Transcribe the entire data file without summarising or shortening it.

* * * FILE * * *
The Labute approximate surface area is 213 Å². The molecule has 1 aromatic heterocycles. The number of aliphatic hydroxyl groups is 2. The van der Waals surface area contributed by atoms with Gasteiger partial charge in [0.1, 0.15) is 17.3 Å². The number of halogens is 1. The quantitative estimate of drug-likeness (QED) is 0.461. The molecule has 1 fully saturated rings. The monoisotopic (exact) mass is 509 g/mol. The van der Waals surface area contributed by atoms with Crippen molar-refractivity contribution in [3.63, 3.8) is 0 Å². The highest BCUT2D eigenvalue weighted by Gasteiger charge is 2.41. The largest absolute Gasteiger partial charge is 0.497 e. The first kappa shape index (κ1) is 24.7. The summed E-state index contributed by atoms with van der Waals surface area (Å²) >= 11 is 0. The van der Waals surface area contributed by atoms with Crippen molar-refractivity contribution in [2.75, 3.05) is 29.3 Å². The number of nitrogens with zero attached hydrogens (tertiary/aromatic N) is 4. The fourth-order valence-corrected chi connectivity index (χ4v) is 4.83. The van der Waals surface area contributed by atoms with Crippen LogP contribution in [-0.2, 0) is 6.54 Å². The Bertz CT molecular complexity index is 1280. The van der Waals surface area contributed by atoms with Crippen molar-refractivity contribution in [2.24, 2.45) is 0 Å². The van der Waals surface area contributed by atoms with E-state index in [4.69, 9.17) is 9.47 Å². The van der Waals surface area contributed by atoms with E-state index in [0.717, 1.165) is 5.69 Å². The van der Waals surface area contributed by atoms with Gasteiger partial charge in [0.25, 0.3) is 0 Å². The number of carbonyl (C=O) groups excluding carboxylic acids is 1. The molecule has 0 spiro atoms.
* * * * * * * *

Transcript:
The Labute approximate surface area is 213 Å². The molecule has 1 aromatic heterocycles. The number of aliphatic hydroxyl groups is 2. The van der Waals surface area contributed by atoms with Gasteiger partial charge in [0.1, 0.15) is 17.3 Å². The number of halogens is 1. The quantitative estimate of drug-likeness (QED) is 0.461. The molecule has 1 fully saturated rings. The monoisotopic (exact) mass is 509 g/mol. The van der Waals surface area contributed by atoms with Crippen molar-refractivity contribution in [3.63, 3.8) is 0 Å². The highest BCUT2D eigenvalue weighted by Gasteiger charge is 2.41. The largest absolute Gasteiger partial charge is 0.497 e. The first kappa shape index (κ1) is 24.7. The summed E-state index contributed by atoms with van der Waals surface area (Å²) >= 11 is 0. The van der Waals surface area contributed by atoms with Crippen molar-refractivity contribution in [2.75, 3.05) is 29.3 Å². The number of nitrogens with zero attached hydrogens (tertiary/aromatic N) is 4. The fourth-order valence-corrected chi connectivity index (χ4v) is 4.83. The van der Waals surface area contributed by atoms with Crippen LogP contribution in [-0.2, 0) is 6.54 Å². The Bertz CT molecular complexity index is 1280. The van der Waals surface area contributed by atoms with Crippen molar-refractivity contribution in [2.24, 2.45) is 0 Å². The van der Waals surface area contributed by atoms with E-state index in [4.69, 9.17) is 9.47 Å². The van der Waals surface area contributed by atoms with E-state index in [0.717, 1.165) is 5.69 Å². The van der Waals surface area contributed by atoms with Gasteiger partial charge in [0.25, 0.3) is 0 Å². The number of carbonyl (C=O) groups excluding carboxylic acids is 1. The molecule has 0 spiro atoms.